"Everyone who belongs to the Truth hears my voice…" (John 18:37)

The Mercy of God

(Luke 17:11-19) “Oh, my God…” is such a commonly used expression these days that we don’t often think about how it came to be or how it’s even meant to be used… as a sincere plea for help.  Yet, in a very real sense, these words are all that’s necessary to call on the power of God to save us, in whatever form that may take.

1-FrontJesusLeperIn this week’s Gospel, we encounter a group of lepers crying out to Jesus: “Have mercy on us” (Lk 17:13).  Jesus knows that they are suffering – not only physically, but also emotionally – and He heals them without hesitation.1 But the point of the story isn’t about Jesus’ ability to heal.  Rather, it’s about our attitude – our willingness to call on the Lord in times of need and to respond in gratitude to His gift of grace in our lives.  Both require a good measure of humility.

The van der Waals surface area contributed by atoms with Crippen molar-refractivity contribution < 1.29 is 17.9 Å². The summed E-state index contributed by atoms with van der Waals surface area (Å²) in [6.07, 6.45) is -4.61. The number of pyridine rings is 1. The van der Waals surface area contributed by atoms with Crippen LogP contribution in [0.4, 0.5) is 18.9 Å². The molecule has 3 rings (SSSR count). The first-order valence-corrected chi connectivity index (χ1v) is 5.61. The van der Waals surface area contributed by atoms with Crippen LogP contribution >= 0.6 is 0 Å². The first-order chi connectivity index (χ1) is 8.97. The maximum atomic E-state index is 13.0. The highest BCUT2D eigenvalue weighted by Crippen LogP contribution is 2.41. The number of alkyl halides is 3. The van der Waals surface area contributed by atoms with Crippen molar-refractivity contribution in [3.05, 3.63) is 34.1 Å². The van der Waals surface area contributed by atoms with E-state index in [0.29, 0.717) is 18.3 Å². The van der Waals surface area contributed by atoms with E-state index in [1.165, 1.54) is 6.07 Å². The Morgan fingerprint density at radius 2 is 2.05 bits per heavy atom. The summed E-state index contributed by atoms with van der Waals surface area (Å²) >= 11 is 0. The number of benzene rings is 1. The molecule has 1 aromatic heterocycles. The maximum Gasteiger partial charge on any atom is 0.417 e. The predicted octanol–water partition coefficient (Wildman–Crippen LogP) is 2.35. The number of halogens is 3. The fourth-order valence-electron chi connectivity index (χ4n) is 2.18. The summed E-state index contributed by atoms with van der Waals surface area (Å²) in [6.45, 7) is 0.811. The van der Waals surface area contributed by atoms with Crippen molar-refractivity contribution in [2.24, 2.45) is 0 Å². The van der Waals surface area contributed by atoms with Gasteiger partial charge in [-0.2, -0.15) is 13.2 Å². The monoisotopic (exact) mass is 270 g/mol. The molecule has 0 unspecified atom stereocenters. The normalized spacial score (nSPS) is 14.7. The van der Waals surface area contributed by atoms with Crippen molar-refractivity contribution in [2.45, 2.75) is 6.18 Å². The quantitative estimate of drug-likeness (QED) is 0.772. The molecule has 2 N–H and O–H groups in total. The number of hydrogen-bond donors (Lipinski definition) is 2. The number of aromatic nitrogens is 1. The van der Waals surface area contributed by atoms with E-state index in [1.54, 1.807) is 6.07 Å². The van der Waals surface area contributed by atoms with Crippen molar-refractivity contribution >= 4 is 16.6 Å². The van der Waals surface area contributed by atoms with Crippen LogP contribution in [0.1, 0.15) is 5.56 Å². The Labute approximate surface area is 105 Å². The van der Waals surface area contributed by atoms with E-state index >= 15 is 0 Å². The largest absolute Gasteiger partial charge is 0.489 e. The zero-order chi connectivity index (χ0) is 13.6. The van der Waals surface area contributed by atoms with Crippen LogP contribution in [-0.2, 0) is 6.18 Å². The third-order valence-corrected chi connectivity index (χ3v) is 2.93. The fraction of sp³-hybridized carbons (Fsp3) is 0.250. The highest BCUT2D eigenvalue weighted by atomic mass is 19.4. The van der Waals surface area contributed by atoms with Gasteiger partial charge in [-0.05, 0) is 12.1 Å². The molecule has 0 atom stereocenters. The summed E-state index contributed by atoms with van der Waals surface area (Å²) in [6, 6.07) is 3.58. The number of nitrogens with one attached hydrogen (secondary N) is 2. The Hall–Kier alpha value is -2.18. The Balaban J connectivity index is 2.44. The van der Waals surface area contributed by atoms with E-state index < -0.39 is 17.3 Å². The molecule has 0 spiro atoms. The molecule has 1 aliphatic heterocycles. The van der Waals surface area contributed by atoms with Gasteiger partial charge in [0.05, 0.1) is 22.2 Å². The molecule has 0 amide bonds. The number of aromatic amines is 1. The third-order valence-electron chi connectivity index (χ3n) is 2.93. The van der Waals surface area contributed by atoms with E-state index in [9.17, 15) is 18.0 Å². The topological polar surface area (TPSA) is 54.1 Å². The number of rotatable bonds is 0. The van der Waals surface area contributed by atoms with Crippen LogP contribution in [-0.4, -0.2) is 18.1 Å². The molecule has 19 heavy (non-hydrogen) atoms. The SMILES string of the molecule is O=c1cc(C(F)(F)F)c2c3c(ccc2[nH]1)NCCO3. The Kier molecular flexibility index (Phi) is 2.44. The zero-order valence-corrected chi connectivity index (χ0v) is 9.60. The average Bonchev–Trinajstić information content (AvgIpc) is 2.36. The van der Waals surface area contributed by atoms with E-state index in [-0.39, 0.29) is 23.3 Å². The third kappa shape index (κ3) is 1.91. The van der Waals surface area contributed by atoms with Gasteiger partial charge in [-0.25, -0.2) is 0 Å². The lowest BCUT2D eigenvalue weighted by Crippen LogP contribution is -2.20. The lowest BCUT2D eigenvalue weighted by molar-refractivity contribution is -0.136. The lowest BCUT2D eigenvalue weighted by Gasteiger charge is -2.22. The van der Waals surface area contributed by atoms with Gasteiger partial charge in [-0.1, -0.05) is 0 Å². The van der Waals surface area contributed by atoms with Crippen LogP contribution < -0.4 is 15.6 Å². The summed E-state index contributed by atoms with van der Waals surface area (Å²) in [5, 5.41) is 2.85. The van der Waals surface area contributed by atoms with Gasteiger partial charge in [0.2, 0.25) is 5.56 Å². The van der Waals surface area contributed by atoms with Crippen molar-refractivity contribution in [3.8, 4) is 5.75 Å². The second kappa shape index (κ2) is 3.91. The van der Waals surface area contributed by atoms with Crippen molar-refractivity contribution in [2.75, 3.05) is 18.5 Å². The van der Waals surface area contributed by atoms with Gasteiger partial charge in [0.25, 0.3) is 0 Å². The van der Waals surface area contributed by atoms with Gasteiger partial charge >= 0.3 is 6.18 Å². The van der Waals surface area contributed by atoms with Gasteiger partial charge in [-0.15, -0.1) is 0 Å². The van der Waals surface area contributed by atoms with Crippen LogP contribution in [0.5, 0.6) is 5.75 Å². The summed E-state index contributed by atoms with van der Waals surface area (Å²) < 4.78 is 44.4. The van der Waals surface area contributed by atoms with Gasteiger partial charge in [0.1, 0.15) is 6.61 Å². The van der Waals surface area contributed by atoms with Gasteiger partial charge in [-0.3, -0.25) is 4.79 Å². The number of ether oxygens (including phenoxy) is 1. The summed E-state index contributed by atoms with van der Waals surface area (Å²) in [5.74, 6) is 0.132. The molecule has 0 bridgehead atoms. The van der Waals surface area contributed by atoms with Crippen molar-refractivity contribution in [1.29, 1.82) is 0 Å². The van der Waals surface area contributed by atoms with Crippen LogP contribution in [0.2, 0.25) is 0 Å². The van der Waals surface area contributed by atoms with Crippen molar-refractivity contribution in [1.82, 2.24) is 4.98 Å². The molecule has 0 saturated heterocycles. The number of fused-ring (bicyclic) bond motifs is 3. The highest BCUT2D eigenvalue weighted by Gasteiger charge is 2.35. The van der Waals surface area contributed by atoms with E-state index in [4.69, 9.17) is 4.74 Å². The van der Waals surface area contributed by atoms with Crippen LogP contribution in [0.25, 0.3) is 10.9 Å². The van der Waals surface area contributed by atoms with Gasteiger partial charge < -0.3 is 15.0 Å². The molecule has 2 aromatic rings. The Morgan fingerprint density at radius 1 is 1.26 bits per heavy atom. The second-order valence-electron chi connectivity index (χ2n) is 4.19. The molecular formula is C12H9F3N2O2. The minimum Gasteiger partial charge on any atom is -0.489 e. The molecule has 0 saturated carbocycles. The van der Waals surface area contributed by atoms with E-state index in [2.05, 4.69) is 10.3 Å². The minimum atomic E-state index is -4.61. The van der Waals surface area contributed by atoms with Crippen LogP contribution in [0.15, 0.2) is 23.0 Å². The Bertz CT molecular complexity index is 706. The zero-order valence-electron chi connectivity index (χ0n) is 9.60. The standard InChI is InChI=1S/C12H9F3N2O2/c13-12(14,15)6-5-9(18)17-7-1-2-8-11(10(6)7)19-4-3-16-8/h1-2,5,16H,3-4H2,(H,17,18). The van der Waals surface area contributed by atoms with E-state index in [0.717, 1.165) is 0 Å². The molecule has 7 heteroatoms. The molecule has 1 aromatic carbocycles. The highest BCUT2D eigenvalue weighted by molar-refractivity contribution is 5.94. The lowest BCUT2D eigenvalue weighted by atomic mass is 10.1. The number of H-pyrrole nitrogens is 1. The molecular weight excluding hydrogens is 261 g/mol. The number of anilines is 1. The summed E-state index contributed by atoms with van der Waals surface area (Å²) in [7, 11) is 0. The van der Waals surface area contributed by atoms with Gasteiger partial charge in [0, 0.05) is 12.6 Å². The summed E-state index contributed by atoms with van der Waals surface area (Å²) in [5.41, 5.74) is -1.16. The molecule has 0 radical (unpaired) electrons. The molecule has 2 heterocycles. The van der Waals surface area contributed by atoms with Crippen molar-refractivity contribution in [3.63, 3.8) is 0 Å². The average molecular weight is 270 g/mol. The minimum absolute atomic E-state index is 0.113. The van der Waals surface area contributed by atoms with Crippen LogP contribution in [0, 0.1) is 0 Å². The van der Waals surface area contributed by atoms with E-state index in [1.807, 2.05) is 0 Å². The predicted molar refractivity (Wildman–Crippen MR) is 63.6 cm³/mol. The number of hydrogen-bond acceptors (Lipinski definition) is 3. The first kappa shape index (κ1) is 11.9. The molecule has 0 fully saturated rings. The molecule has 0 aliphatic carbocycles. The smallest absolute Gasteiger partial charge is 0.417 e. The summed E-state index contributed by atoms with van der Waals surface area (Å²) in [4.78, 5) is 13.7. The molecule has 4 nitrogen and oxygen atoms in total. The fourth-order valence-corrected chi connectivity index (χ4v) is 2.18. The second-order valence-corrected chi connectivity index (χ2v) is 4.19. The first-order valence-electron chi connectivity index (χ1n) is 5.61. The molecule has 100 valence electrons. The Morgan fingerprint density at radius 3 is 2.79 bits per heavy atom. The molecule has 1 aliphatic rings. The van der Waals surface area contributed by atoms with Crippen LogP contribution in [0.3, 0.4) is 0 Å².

During the next few weeks, the Gospels prompt us to reflect on the mercy of God.  This gift of grace is readily available to us, but how do we respond?  Do we feel “entitled” to all that we receive, or are we truly grateful?  Of the 10 who were healed of leprosy, why did only one come back to thank Jesus?  How easy it is to call on the Lord in the midst of our misery and suffering.  Yet, when things are going well, we often forget all about Him.  We must give credit where credit is due.  The good that happens in our lives is simply God’s loving care for us – not mere coincidence, not our doing, not something we could have earned or deserve. Our Heavenly Father is the source of all the goodness and blessing in our lives.

Jesus knows – without our asking – precisely what ails us.  But He is waiting for us to turn to Him and allow Him to begin His saving work in our lives.  Though we are disfigured by sin, our Lord wants to heal us, to make us whole in His love.  Let us abandon ourselves to His divine mercy and be washed clean…and offer a sacrifice of praise to our God!

– Kelley Holy

1 Leprosy was a very disfiguring disease, so those afflicted would have been ostracized from society.

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